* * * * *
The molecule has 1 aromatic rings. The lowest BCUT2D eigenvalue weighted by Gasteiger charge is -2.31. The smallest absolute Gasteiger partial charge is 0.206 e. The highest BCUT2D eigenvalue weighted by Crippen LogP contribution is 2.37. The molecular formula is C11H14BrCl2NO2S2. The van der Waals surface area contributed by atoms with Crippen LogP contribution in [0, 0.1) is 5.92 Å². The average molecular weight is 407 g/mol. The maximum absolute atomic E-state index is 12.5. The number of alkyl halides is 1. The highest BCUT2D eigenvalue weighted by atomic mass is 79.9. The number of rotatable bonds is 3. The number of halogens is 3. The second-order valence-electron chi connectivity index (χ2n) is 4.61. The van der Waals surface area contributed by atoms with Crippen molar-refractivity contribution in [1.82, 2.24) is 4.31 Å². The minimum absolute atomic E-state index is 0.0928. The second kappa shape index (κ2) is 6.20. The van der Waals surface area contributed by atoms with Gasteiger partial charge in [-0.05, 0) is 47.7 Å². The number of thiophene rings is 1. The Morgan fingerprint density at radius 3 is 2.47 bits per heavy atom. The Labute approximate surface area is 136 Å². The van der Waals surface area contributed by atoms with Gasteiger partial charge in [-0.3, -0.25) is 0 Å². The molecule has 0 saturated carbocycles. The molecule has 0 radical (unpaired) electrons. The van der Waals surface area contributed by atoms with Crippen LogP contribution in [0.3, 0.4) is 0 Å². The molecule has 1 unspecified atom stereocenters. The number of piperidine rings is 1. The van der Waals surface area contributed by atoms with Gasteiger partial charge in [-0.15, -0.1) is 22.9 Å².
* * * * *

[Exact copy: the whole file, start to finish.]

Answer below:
The molecule has 1 aromatic rings. The lowest BCUT2D eigenvalue weighted by Gasteiger charge is -2.31. The smallest absolute Gasteiger partial charge is 0.206 e. The highest BCUT2D eigenvalue weighted by Crippen LogP contribution is 2.37. The molecular formula is C11H14BrCl2NO2S2. The van der Waals surface area contributed by atoms with Crippen LogP contribution in [0, 0.1) is 5.92 Å². The average molecular weight is 407 g/mol. The maximum absolute atomic E-state index is 12.5. The number of alkyl halides is 1. The highest BCUT2D eigenvalue weighted by atomic mass is 79.9. The number of rotatable bonds is 3. The number of halogens is 3. The second-order valence-electron chi connectivity index (χ2n) is 4.61. The van der Waals surface area contributed by atoms with Crippen molar-refractivity contribution in [1.82, 2.24) is 4.31 Å². The minimum absolute atomic E-state index is 0.0928. The second kappa shape index (κ2) is 6.20. The van der Waals surface area contributed by atoms with Gasteiger partial charge in [-0.05, 0) is 47.7 Å². The number of thiophene rings is 1. The Morgan fingerprint density at radius 3 is 2.47 bits per heavy atom. The Labute approximate surface area is 136 Å². The van der Waals surface area contributed by atoms with Gasteiger partial charge in [-0.3, -0.25) is 0 Å². The molecule has 0 saturated carbocycles. The molecule has 0 radical (unpaired) electrons. The van der Waals surface area contributed by atoms with Crippen LogP contribution in [0.3, 0.4) is 0 Å². The molecule has 1 unspecified atom stereocenters. The number of piperidine rings is 1. The van der Waals surface area contributed by atoms with Gasteiger partial charge in [-0.15, -0.1) is 22.9 Å².